FIG. 11 shows more of this data, where heterogeneous models, as suggested by the Monte Carlo simulations, are made with different models: a small absorber or fluorescence marker in a homogeneous phantom, for example. The figure shows remote detected time-resolved curves of backscattered light from tissue-like phantoms at 1M distance. The exact values of their absorption coefficient (μa) are shown in the small box and the legends labeled 185, 186, 187 and 188. The slopes of these curves are proportional to μa. This proves the remote TRS system able to measure unknown absorption coefficients of tissue. FIG. 11 illustrates that the equations for TRS spectroscopy previously derived by Patterson, Chance and Wilson apply to absorption coefficients from a model containing intarlipid at a μs of 10 cm−1. The absorption constant was varied by serial additions of India ink, giving the four values of μa which are calculated to be exactly proportional to the model values. Since the model is homogeneous, the log slope is constant over a wide range of values; that is, remote detection has no effect on the measurements. These data also show the feasibility of using the remote, non-contact TRS system for biological tissue examination and imaging.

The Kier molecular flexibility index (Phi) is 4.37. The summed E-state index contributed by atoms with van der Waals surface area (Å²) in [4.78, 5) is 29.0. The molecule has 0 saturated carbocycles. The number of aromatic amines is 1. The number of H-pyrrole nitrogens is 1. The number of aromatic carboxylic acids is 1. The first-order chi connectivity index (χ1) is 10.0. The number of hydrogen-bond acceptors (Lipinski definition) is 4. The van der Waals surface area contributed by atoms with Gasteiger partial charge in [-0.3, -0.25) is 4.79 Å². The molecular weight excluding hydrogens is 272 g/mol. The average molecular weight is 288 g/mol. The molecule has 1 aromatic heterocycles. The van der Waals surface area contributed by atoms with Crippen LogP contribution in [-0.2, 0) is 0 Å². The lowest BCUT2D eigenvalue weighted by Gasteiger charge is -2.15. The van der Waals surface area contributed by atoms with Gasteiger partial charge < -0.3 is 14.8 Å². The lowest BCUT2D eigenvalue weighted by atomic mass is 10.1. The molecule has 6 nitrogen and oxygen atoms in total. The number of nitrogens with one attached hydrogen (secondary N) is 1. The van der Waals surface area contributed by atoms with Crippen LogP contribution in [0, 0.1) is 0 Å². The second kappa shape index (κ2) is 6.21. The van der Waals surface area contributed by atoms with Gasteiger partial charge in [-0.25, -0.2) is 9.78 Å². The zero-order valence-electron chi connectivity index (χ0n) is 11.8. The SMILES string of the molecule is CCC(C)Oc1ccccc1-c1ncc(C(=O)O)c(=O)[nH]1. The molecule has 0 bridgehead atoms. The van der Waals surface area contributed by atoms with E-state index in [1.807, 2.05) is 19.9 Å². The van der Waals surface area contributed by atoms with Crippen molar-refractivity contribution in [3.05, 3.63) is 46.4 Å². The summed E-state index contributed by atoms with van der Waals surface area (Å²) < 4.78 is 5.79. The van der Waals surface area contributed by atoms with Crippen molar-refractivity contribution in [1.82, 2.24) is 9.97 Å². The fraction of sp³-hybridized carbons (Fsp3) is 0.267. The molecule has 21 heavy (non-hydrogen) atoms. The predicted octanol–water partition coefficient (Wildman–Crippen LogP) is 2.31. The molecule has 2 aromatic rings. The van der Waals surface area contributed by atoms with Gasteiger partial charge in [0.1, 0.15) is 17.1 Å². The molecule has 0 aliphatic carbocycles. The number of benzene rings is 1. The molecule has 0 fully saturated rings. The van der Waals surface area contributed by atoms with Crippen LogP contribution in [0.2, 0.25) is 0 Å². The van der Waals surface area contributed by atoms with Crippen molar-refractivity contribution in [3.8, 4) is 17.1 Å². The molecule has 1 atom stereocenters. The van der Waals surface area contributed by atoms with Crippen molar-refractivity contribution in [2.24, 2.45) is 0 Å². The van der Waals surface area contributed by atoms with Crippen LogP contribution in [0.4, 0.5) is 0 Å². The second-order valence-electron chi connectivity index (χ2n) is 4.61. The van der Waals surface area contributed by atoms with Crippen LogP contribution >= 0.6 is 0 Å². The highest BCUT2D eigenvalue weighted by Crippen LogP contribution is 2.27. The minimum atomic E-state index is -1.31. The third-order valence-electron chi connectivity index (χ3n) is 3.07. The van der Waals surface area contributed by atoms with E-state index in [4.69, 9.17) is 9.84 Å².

Other embodiments are within the following claims:

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Classifications
U.S. Classification600/476, 600/407
International ClassificationA61B6/00, A61B5/05
Cooperative ClassificationA61B5/7285, A61B5/0059, A61B5/0091, A61B5/415, A61B5/418, A61B5/6834, A61B5/4312
European ClassificationA61B5/00P12F, A61B5/41J8, A61B5/41J2, A61B5/43F2, A61B5/68B3F, A61B5/00P